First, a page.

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Donald Trump is dead. Or at least, that’s what one presumably left-leaning prankster wanted Central Park visitors to think over the weekend. As Gothamist first reported, an anonymous artist planted a large tombstone in a field near the Sheep Meadow — a stone’s throw from the Trump International Hotel and Tower — carved with the real estate mogul’s name, birth year, and the italicized epitaph, “MADE AMERICA HATE AGAIN.” A closer look, however, reveals that its maker purposely left out a date of death, perhaps implying that the Republican presidential nomination hopeful’s campaign is on its way to the grave.
Park officials clearly weren’t amused, as someone from the department swiftly removed the large stone last night. The person who erected it in the first place has not come forward to claim responsibility, but whoever he or she is likely sunk a lot of money into it, as the custom-made headstone resembles the standard granite ones that fill New York City’s crowded cemeteries and cost at least a few hundred dollars apiece. The erstwhile Trump gravestone is also actually quite beautifully made, despite its agenda, featuring ornate carvings of a cross surrounded by floral patterns.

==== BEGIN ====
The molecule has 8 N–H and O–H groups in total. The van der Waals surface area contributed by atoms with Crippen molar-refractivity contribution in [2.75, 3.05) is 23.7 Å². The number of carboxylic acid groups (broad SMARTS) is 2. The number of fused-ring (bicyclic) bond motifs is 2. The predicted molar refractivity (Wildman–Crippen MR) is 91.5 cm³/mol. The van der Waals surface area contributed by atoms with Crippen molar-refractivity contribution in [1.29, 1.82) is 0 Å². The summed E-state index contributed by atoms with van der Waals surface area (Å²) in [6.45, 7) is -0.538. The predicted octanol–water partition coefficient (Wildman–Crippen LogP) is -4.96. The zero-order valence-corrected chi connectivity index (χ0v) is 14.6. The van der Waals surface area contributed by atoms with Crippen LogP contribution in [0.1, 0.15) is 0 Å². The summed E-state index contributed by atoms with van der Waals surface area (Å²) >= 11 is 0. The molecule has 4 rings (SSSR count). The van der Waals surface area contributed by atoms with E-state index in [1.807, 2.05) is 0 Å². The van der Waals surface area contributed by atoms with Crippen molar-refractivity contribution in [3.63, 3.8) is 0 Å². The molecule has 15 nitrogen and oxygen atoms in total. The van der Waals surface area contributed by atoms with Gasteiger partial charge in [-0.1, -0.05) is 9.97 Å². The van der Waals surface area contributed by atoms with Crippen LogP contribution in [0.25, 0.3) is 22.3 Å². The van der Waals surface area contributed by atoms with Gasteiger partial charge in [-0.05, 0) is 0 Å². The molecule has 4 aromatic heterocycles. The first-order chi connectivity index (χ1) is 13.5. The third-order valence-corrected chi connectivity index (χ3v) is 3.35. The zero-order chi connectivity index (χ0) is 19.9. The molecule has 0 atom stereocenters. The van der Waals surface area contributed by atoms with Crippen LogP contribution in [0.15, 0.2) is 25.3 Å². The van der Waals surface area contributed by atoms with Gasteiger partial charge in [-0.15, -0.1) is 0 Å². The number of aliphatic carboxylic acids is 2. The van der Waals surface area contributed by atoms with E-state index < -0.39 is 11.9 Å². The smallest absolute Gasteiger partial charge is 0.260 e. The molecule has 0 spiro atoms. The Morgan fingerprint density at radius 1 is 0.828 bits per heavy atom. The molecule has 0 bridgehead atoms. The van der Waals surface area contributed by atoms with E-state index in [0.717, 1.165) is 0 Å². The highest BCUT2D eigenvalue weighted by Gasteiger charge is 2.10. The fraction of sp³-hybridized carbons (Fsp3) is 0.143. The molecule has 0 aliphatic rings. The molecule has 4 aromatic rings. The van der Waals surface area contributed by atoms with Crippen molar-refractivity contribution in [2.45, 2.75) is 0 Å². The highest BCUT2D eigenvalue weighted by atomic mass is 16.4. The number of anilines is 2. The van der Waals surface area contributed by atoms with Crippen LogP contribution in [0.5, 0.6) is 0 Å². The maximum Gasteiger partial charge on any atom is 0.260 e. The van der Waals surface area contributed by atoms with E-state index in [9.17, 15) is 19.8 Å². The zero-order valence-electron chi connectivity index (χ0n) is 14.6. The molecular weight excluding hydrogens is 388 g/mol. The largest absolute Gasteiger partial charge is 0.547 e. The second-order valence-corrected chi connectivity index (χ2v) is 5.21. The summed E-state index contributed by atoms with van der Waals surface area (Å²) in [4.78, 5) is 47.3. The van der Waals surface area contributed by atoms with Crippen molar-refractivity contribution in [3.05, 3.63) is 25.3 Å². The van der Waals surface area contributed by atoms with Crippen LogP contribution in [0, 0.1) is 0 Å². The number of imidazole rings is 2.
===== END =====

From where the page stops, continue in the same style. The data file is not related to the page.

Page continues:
Josué Rojas came from El Salvador as a toddler, and his family settled in the Mission.
For a fleeting few hours, a procession of boats on the Grand Canal reenacted the full pomp and pageantry of 15th-century Venice.
The intricate patterns and strategic colors of the linens used on mummified remains have only begun to be understood by humanists, museum specialists, and chemists working together.
With films touching on protest in France, China’s one-child policy, and Indigenous life in Canada, the 2021 Currents program stays both culturally and politically forward-thinking.
In The Contest of the Fruits, the art collective Slavs and Tatars investigates language, politics, religion, humor, resilience, and resistance in a pluralistic world.